Framing Things Correctly: What Should PZ Have Done?

This NPR story comes at a perfect time given the current discussion over framing. Although ostensibly about rumors, the story makes several good points that can be applied to the current “troubles”.


The story examines several rumors, including the Obama is a muslim rumor, and points out that, usually, attempts to refute or debunk rumors end up adding to the credibility of the rumor. The NPR piece also links to this New York Times piece:

Consider, for starters, this paradox of social psychology, a problem for myth busters everywhere: repeating a claim, even if only to refute it, increases its apparent truthfulness. In 2003, the psychologist Ian Skurnik and several of his colleagues asked senior citizens to sit through a computer presentation of a series of health warnings that were randomly identified as either true or false — for example, “Aspirin destroys tooth enamel” (true) or “Corn chips contain twice as much fat as potato chips” (false). A few days later, they quizzed the seniors on what they had learned.
The psychologists expected that seniors would mistakenly remember some false statements as true. What was remarkable, though, was which claims they most often got wrong — the ones they had been exposed to multiple times. In other words, the more that researchers had stressed that a given warning was false, the more likely seniors were to eventually come to believe it was true. (College students in the study did not make the same mistakes.)

The best one can do is recite the facts – sans mention of the rumour itself. What does this mean for the current situation? Let’s flip it on it’s head somewhat. PZ went to a screening of the movie Expelled and was singled out and kicked out of the movie theater by the producer of the movie. Meanwhile, Richard Dawkins was let in. Sans supporting details, these are the facts. Truth can be spread the same way rumor can and with the same effects – the phenomenon works in reverse. Everytime the producers try to spin, rationalize, or deny the facts they are only giving them more credibility. So how did PZ “frame” what happened? By reciting the facts (okay, there was some hysterical laughter). The producers, having the whole premise of their movie undermined, are now spinning hysterically and have canceled all screenings of the movie – a panicked reaction if I have ever seen one. In the process they are giving credibility to PZ’s statement of the facts. Continued statements of the facts should prove even more beneficial.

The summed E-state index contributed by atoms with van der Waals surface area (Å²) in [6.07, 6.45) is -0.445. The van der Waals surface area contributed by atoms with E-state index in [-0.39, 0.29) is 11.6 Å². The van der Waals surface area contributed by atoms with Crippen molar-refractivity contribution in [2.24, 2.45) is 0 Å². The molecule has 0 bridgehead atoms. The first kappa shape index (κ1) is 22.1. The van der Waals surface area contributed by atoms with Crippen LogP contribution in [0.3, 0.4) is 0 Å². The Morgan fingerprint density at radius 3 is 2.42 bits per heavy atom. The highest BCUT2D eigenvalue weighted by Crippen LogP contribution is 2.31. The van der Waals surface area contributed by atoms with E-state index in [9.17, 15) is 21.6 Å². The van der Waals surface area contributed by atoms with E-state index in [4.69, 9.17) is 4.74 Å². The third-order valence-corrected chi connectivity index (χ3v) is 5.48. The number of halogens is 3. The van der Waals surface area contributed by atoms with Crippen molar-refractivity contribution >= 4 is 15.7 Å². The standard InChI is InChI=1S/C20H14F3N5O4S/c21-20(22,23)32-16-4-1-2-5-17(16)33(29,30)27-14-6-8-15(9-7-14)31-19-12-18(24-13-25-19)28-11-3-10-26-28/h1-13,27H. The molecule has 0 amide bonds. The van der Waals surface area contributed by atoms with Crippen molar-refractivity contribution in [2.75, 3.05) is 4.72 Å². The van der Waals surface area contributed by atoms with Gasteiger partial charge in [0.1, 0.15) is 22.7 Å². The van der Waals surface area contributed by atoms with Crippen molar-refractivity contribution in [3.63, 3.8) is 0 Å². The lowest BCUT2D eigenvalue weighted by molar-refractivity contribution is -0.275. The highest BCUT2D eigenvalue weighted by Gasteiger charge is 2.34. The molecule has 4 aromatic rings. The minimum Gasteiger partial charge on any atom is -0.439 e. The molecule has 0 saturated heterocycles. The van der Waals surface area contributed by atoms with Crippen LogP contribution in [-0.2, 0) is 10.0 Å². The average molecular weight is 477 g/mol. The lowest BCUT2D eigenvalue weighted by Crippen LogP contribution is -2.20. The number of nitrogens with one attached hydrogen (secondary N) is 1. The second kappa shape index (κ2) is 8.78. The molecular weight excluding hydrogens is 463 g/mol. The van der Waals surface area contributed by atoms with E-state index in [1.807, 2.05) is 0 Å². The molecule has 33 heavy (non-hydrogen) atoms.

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3 Responses

  1. [SARCASM]
    Oh, you science types are always biased in favor of facts!
    [/SARCASM]
    … and the general theories which explain the most of them.

  2. Usually I would agree with Nisbet and Mooney, that PZ and Dawkins do not frame well (with regards to communicating an appreciation for science to a theistic audience), but in this case (PZ being expelled from Expelled) I think they did a great job. The moderate theists do not like hypocrisy (even if many atheists think otherwise), one will not communicate with the fundamentalist theists (or fundamentalist atheists) they are too entrenched in a world view of confrontation. But one can communicate with the “swing voters”, the moderates. This has been shown in Kansas repeatedly, it has been shown in Pennsylvania. I think that PZ and Dawkins have done an excellent job in exposing the expelled producers and taking a big part of their message away. Now what we need is moderate (theistic or atheistic) scientists to step up and communicate that science isn’t about atheism, science isn’t about calling atheism good, theism bad, it is about explaining the NATURAL world.

  3. I think PZ is doing what he does best….in relation to unintelligible propositions like ID:
    “Ridicule is the only weapon which can be used against unintelligible propositions. Ideas must be distinct before reason can act upon them; and no man ever had a distinct idea of the trinity. It is the mere Abracadabra of the mountebanks calling themselves the priests of Jesus.”
    — Thomas Jefferson,

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